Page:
It was clear Smith fought for her life. Police found a "significant amount" of the suspect's blood at the scene, but without modern DNA testing were not able to make a match in the state database.
That's where Ancestry.com came in to play. Investigators took DNA they collected from the crime scene and sent it to a DNA testing company called Parabon, which found a similar strand of DNA in their system from someone who was trying to uncover their family tree.
They connected the DNA to one of Lee's relatives.
Police got a warrant to get Lee's DNA and traveled to his home in Alabama to collect it.
He was arrested after a match was made this week and brought to Georgia.
"Despite a reward of more than $30,000 and DNA tests conducted on more than 100 individuals over the last 21 years, Police had been unable to positively identify the suspect until this week," Fulton County police officials said in a statement.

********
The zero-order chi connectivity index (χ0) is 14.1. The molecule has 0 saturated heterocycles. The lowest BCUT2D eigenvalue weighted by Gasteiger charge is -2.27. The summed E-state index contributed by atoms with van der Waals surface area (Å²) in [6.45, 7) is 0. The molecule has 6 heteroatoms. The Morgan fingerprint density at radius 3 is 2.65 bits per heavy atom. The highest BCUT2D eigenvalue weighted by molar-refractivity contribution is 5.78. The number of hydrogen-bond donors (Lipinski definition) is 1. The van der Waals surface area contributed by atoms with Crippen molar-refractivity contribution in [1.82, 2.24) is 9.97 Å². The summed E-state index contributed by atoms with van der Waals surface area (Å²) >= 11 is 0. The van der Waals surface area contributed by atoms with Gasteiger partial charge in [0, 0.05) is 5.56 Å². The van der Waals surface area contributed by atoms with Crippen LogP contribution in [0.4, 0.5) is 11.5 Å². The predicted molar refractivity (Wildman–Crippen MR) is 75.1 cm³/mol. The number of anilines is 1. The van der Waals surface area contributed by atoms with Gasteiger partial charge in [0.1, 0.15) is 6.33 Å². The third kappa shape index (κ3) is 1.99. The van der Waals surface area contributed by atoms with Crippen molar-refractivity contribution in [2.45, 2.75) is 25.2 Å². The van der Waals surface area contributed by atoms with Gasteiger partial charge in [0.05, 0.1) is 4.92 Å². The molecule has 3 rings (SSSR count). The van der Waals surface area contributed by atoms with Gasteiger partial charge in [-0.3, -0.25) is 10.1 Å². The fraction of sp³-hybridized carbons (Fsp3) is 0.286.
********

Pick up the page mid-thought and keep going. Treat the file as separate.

Smith worked in marketing and was a youth counselor at Union Christian Church in College Park.
Smith's father said in 2017 interview that he hoped new technology could help police catch his daughter's killer.
James Smith said he found his daughter's body when he went to wake her up for church.
“I opened the door and there she was in her blood on the floor. I thought that was the end of me right there,” James Smith said.
Smith said last year he just wants closure in his daughter's death.
"There's not a day that goes by that I don't think about her," Smith said.
The family issued a statement about the arrest. It reads, in part:
"We have some relief. One chapter has closed, but there are new ones opening with trials, sentencing and all that we will be learning about the next phase of the process."
Police said Lee was 40 years old at the time of the murder and worked at a Georgia jail. It is unclear whether Lee had a connection to Smith or if the murder was random.
"It feels wonderful to finally bring some kind of closure to this family," Lt. Twanesa Howard with the Fulton County Police Department said.